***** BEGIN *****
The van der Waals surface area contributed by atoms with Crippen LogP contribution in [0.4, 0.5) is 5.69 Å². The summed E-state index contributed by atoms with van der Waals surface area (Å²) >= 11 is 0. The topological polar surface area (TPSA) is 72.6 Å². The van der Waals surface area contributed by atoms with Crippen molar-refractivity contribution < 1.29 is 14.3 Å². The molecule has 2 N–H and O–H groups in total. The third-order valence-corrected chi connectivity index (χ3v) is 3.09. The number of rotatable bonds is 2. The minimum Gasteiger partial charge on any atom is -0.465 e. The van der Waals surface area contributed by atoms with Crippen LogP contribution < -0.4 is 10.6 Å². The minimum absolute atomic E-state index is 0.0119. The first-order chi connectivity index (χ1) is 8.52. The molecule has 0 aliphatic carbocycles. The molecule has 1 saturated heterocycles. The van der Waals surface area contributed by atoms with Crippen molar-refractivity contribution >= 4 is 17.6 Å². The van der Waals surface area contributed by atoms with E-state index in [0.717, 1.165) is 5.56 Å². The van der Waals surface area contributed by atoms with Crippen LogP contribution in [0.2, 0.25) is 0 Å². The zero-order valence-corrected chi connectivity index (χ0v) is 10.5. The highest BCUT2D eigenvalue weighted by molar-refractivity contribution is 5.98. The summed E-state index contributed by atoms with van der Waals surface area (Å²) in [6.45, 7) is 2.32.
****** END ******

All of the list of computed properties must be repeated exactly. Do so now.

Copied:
The van der Waals surface area contributed by atoms with Crippen LogP contribution in [0.4, 0.5) is 5.69 Å². The summed E-state index contributed by atoms with van der Waals surface area (Å²) >= 11 is 0. The topological polar surface area (TPSA) is 72.6 Å². The van der Waals surface area contributed by atoms with Crippen molar-refractivity contribution < 1.29 is 14.3 Å². The molecule has 2 N–H and O–H groups in total. The third-order valence-corrected chi connectivity index (χ3v) is 3.09. The number of rotatable bonds is 2. The minimum Gasteiger partial charge on any atom is -0.465 e. The van der Waals surface area contributed by atoms with Crippen LogP contribution < -0.4 is 10.6 Å². The minimum absolute atomic E-state index is 0.0119. The first-order chi connectivity index (χ1) is 8.52. The molecule has 0 aliphatic carbocycles. The molecule has 1 saturated heterocycles. The van der Waals surface area contributed by atoms with Crippen molar-refractivity contribution >= 4 is 17.6 Å². The van der Waals surface area contributed by atoms with E-state index in [0.717, 1.165) is 5.56 Å². The van der Waals surface area contributed by atoms with Crippen LogP contribution in [0.2, 0.25) is 0 Å². The zero-order valence-corrected chi connectivity index (χ0v) is 10.5. The highest BCUT2D eigenvalue weighted by molar-refractivity contribution is 5.98. The summed E-state index contributed by atoms with van der Waals surface area (Å²) in [6.45, 7) is 2.32.